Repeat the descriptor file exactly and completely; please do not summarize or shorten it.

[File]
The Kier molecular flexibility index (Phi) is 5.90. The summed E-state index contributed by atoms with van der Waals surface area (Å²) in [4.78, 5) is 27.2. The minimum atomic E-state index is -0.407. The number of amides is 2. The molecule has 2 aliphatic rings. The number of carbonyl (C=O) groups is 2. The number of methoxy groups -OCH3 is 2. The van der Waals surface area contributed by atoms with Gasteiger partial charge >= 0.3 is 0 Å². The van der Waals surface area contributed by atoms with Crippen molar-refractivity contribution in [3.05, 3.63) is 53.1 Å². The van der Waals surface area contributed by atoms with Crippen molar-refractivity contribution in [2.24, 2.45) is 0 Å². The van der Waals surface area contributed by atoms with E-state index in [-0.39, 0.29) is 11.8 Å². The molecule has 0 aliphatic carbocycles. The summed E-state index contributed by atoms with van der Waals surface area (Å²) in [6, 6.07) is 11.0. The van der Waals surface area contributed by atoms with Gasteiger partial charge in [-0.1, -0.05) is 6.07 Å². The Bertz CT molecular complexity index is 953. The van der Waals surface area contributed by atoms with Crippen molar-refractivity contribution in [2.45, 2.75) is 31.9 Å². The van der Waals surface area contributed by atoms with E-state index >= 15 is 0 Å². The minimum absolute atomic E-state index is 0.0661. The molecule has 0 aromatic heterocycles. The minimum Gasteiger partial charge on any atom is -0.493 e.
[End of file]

The Kier molecular flexibility index (Phi) is 5.90. The summed E-state index contributed by atoms with van der Waals surface area (Å²) in [4.78, 5) is 27.2. The minimum atomic E-state index is -0.407. The number of amides is 2. The molecule has 2 aliphatic rings. The number of carbonyl (C=O) groups is 2. The number of methoxy groups -OCH3 is 2. The van der Waals surface area contributed by atoms with Gasteiger partial charge >= 0.3 is 0 Å². The van der Waals surface area contributed by atoms with Crippen molar-refractivity contribution in [3.05, 3.63) is 53.1 Å². The van der Waals surface area contributed by atoms with Crippen molar-refractivity contribution in [2.24, 2.45) is 0 Å². The van der Waals surface area contributed by atoms with E-state index in [-0.39, 0.29) is 11.8 Å². The molecule has 0 aliphatic carbocycles. The summed E-state index contributed by atoms with van der Waals surface area (Å²) in [6, 6.07) is 11.0. The van der Waals surface area contributed by atoms with Gasteiger partial charge in [-0.1, -0.05) is 6.07 Å². The Bertz CT molecular complexity index is 953. The van der Waals surface area contributed by atoms with Crippen molar-refractivity contribution in [2.45, 2.75) is 31.9 Å². The van der Waals surface area contributed by atoms with E-state index >= 15 is 0 Å². The minimum absolute atomic E-state index is 0.0661. The molecule has 0 aromatic heterocycles. The minimum Gasteiger partial charge on any atom is -0.493 e.